Yes, with Arcangelo and Jonathan Cohen, whom I met at Glyndebourne. It’s called Amoretti, as in, the small cupids. I was feeling very inspired by early Mozart music, like Mitridate, and I wanted to pair him with contemporary composers other than the usual Haydn or Salieri. I chose Gluck, and also the French composer André Gétry, who lived at the same time and has so much repertoire to discover that is really great music, but not well known. Everything on the album is composed within a 10-year period. I will be promoting it throughout the UK and Ireland on the MS Europa; I’m very excited about it.

Sounds like you have a pretty hectic schedule – are there any downsides?
Not really, because I so love what I do. One thing I do miss is seeing my family: they really support me, and when I go home to Bavaria it’s the only place where I’m not primarily ‘a singer’. I have two sisters who are the most important thing in the world to me. Nobody else in my family is a musician: one sister is a chocolate master, the other works in a hotel and lives with me – well I say lives with me, I have a little house there that I share with her, but I probably only spend a few nights a year there!

What’s on your iPod?
I actually don’t listen to a lot of music outside of work because I find I really need silence. I love to run, but I never listen to music when I’m running; I want to take in the normal city noises. I like walking a lot, so in a new city I don’t take taxis, which I find really isolating. I like to get the spirit of the city, to walk and cycle. I like to go on the metro, see people, get inspired…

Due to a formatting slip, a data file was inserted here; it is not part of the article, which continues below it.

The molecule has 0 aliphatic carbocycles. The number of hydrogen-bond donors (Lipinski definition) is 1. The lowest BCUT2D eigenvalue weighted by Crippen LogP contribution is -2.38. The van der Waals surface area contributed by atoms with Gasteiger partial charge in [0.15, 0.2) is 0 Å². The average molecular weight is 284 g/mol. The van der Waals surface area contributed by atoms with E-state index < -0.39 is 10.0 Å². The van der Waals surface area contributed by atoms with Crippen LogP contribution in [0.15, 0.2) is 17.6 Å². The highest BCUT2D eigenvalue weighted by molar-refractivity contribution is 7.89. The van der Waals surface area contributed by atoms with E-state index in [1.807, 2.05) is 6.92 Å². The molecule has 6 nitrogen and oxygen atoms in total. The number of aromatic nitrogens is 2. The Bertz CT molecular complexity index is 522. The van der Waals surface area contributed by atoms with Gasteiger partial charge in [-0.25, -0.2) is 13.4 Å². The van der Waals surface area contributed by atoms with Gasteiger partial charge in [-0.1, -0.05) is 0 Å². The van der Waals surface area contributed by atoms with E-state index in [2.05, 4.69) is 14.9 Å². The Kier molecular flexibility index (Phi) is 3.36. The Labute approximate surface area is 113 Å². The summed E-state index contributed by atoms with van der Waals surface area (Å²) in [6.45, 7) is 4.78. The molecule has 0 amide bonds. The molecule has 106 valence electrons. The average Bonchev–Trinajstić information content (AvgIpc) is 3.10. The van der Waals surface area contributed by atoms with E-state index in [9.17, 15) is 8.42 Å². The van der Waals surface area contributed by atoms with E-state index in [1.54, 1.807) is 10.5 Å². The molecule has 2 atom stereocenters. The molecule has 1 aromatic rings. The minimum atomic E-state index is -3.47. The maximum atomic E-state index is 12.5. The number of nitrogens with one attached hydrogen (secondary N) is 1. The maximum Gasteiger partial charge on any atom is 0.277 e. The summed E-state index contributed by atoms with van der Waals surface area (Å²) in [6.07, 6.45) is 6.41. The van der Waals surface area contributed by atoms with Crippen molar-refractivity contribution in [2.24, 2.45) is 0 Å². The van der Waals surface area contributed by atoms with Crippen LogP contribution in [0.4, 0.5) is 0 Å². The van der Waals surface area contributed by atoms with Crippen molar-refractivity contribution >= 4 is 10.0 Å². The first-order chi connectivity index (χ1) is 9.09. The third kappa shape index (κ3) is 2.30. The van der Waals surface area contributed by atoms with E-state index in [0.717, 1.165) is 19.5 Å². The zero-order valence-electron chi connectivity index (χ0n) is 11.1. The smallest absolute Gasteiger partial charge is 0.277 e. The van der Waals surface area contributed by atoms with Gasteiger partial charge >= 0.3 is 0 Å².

Who or what are your other great inspirations?
My teacher, Heiner Hopfner, who still comes often to hear me sing. I can always go to him for advice, and he is such a special person, it’s a true friendship. If I’ve been offered something and he says, this isn’t a good idea, I won’t take it. If he says you can do it, I feel secure. In terms of voices, Luciano Pavarotti is for me simply the best ever – that beautiful timbre always touches me, every time. Joan Sutherland is also a voice I love in different roles. I read a lot and I particularly get a lot of inspiration from poetry – Baudelaire, Eichendorff, Heine… And I go to concerts, which really inspires me; I often get ideas there. And I love to swim. In fact, I get a lot of my best ideas underwater!

Apart from underwater, where do you feel most at home?
I think it’s less about the place, more about the quality of life. Home is basically where my stuff is; where my shoes are! Usually I can organize my life easily far away from base. I want to be able to go running, and I need a pool (because I love to swim) – every day if I can. When I have these surroundings I am quite happy! But mostly I feel at home if I am doing good work. So I feel very lucky at the moment.

After your Frankfurt contract is up next year you could go anywhere – how are you feeling about that?
I am feeling so curious and excited about the future – I don’t even know where I want to live! As an opera singer of course I have to know Italian, so I studied there and was in love with it, I always wanted to live there. I love the sun and I feel comfortable there – it suits my energy. But really, I have one year left in Frankfurt and I have no idea where I’m going to go next. Maybe France, maybe Spain. Or maybe England? I am coming back to Glyndebourne next year! But what is really wonderful about this life is I can live wherever I want. I like the idea of being free and doing more and more work that I love.